Promising results noted from the latest clinical trial into the use of stem cells to treat recessive dystrophic epidermolysis bullosa.
We take some time to talk to our in-house expert; Osama Shaikh , to learn more about this progressive new trial.
We have seen some very promising results from the latest clinical trial for a new stem-cell based therapy for a rare and debilitating skin condition; recessive dystrophic epidermolysis bullosa. The treatment which involved the infusion of stem cells was found to provide pain relief whilst also reducing the severity of the skin condition.
Recessive dystrophic epidermolysis bullosa (RDEB) is an extremely painful skin disease; even the smallest skin injury will lead to blisters and wounds which never fully heal. There are around 1,000 people in the UK currently living with this atrocious disease. The fragile skin caused by RDEB scars, develops contractures and is prone to life-shortening skin cancers. Unfortunately, at the present time there is no cure for RDEB.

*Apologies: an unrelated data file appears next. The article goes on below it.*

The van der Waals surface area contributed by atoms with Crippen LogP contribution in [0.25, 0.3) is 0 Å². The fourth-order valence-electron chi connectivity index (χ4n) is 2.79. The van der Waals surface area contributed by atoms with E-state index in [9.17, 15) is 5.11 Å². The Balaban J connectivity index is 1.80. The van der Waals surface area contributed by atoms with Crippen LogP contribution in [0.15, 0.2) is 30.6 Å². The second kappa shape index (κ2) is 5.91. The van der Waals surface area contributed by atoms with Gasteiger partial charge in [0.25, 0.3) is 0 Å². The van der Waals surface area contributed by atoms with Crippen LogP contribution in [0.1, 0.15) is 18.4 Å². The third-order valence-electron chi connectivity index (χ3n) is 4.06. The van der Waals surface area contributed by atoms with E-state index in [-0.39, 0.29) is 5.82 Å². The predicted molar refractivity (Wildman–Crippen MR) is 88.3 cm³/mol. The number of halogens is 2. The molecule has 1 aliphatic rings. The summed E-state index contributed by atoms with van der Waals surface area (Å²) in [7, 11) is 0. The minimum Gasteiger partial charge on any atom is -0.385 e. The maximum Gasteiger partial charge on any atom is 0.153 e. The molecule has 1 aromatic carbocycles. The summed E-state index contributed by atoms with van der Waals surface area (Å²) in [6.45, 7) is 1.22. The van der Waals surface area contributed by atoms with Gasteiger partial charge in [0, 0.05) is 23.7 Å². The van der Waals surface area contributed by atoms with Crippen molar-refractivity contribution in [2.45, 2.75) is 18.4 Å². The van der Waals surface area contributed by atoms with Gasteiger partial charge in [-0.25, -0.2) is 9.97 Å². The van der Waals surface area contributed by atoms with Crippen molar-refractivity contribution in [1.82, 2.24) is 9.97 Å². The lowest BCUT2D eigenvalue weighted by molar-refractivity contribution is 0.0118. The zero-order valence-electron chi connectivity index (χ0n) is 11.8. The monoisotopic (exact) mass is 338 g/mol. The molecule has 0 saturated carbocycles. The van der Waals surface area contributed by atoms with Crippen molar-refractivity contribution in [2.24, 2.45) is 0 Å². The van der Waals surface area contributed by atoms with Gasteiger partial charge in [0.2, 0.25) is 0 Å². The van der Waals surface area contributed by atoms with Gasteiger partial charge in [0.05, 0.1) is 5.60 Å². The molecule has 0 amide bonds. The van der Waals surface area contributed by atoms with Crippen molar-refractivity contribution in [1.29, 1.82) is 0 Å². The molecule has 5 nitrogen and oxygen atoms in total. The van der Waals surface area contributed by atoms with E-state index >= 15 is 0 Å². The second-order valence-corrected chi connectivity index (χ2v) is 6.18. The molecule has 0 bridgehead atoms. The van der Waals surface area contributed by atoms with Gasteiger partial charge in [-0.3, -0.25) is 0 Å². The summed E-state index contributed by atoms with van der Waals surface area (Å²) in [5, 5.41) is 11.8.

This latest clinical trial, led by King’s College London in collaboration with Great Ormond Street Hospital, recruited 10 children with RDEB. Each participant received 3 infusions of mesenchymal stem cells (MSCs) from unrelated donors. They were then closely monitored for a year after the stem cell infusions.
Dr Gabriela Petrof, of King’s College London said; We found that wound healing improved in all 10 children and the skin was less inflamed. Many of the kids also mentioned their skin was less painful and itchy, and their parents noted how much more energetic they were.
Professor John McGrath, also of King’s College London said, In 25 years of my research on RDEB, this is the only time I have seen any treatment change the nature of the condition. The outcomes are truly impressive and injecting the MSCs raised no safety concerns. At the same time, it’s important to note that this is not a cure and that the benefits wear off after about six months.
Overall, outcomes of the trial are promising. However, further work is needed to better understand the mechanisms involved in stimulating wound healing and reducing inflammation in the skin. Additional studies will also be required to confirm the effectiveness of this treatment and to establish the optimal dose of cells to use for RDEB patients.
For more information on this new trial visit: Stem cell therapy inherited skin